New church schools 'must benefit whole community'

The Methodist Church has welcomed Government plans to createmore church schools, but stressed new schools must benefit thewhole community in which they are built. The plans, outlined in anew Education White Paper, may lead to new Methodist sponsoredschools.

There is support from the Church for plans to boost RE andspiritual development in the classroom, under the White Paper,'Schools Achieving Success'. But there is also a warning that newefforts to support teachers must be robust enough to attract newteachers into the profession and keep them there.

The Methodist Church's Education Officer, Kathleen Wood, said:"As expected, the White Paper is closely related to the GreenPaper, Schools Building on Success, published earlier in the year.The Methodist Church responded to that document and is interestedto see the developments there have been since thatconsultation.

Ms Wood said: "We welcome the opportunity to engage indiscussion about a more flexible curriculum for students from 14 to19 years, and expect to contribute significantly to new ideas aboutreligious education and spiritual and moral development for thisage-group, as well as the broader plans to develop ŒEducation withCharacter¹. Methodist Church members and officers have wideexperience of the secondary and FE sectors and have been involvedin pioneering work in the development of a spirituality dimensionin the education of young adults. We believe we have much tooffer."

"Large numbers of Methodists exercise their Christian vocationin the teaching profession and in the various supporting roles inschools and colleges. We believe the White Paper proposals whichseek new ways to support teachers need to be looked at carefully,and to be made sufficiently robust to contribute to increasedrecruitment and retention for the profession. Similarly, ourexperience as a provider of Initial Teacher Training and ContinuingProfessional Development will command our interest in the proposalsfor change in these areas."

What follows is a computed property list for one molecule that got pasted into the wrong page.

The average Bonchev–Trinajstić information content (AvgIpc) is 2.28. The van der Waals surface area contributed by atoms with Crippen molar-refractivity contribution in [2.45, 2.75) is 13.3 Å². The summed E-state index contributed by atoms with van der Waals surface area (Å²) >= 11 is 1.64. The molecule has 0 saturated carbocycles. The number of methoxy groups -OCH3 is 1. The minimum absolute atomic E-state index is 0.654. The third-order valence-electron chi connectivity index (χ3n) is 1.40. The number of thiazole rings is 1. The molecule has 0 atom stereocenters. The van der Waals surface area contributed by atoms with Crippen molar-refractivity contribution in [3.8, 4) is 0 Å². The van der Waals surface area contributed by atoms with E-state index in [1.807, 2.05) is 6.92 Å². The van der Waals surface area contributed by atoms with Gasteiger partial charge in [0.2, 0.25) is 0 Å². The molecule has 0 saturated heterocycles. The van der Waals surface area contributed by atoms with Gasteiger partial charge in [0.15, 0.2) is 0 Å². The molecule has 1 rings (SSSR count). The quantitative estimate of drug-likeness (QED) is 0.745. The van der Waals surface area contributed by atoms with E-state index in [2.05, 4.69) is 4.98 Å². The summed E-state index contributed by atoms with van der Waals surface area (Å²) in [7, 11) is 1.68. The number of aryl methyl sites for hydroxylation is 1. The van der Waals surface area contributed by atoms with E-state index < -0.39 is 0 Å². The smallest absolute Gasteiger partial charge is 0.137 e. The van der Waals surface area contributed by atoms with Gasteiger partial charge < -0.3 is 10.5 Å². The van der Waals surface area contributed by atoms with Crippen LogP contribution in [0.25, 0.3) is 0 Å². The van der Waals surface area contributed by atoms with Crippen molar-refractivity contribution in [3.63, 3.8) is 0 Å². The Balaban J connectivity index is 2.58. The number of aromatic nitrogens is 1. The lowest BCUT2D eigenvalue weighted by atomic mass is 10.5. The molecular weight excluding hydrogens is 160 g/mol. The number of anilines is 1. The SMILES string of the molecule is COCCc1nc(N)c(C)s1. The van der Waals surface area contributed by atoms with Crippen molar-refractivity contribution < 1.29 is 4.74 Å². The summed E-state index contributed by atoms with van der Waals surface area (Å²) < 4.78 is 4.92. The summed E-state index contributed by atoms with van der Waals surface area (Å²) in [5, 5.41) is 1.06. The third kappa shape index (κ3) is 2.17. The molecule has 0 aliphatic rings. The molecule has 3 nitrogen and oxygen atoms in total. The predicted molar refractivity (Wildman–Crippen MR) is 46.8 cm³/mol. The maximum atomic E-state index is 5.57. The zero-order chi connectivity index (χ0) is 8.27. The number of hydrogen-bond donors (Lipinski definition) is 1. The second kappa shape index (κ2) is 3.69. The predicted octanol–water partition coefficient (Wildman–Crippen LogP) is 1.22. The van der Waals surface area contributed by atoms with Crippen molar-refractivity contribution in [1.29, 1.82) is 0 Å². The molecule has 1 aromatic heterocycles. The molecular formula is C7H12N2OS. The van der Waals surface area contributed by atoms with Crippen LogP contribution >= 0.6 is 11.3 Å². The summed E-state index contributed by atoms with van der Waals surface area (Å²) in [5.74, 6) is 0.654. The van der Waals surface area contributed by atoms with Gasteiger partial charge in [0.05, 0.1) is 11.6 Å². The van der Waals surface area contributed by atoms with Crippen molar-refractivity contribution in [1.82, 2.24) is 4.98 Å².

"A key issue in the White Paper is the proposed increaseddiversity in the secondary school sector, including more specialistschools and more schools promoted by the churches and other faithgroups. The Methodist Church will be seeking to ensure that thehighest standards of education are sought in all schools and forall pupils, and that diversity and specialism does not generateexclusivity."

"In its promotion of voluntary schools the Methodist Church isalways motivated by its impetus for service to the local community;nothing in the White Paper will change this. We shall continue tolook at opportunities for ecumenical co-operation in new churchschools on an individual basis; where appropriate, and consistentwith the policy of local churches and the Methodist ConferenceReport of 1997, it is possible that the numbers ofMethodist-sponsored schools will increase."

"In any event, the proposed alterations to local admissionsarrangements and the governance of schools will be of particularinterest to us, and we look forward to exploring the details in thedocumentation accompanying the White Paper."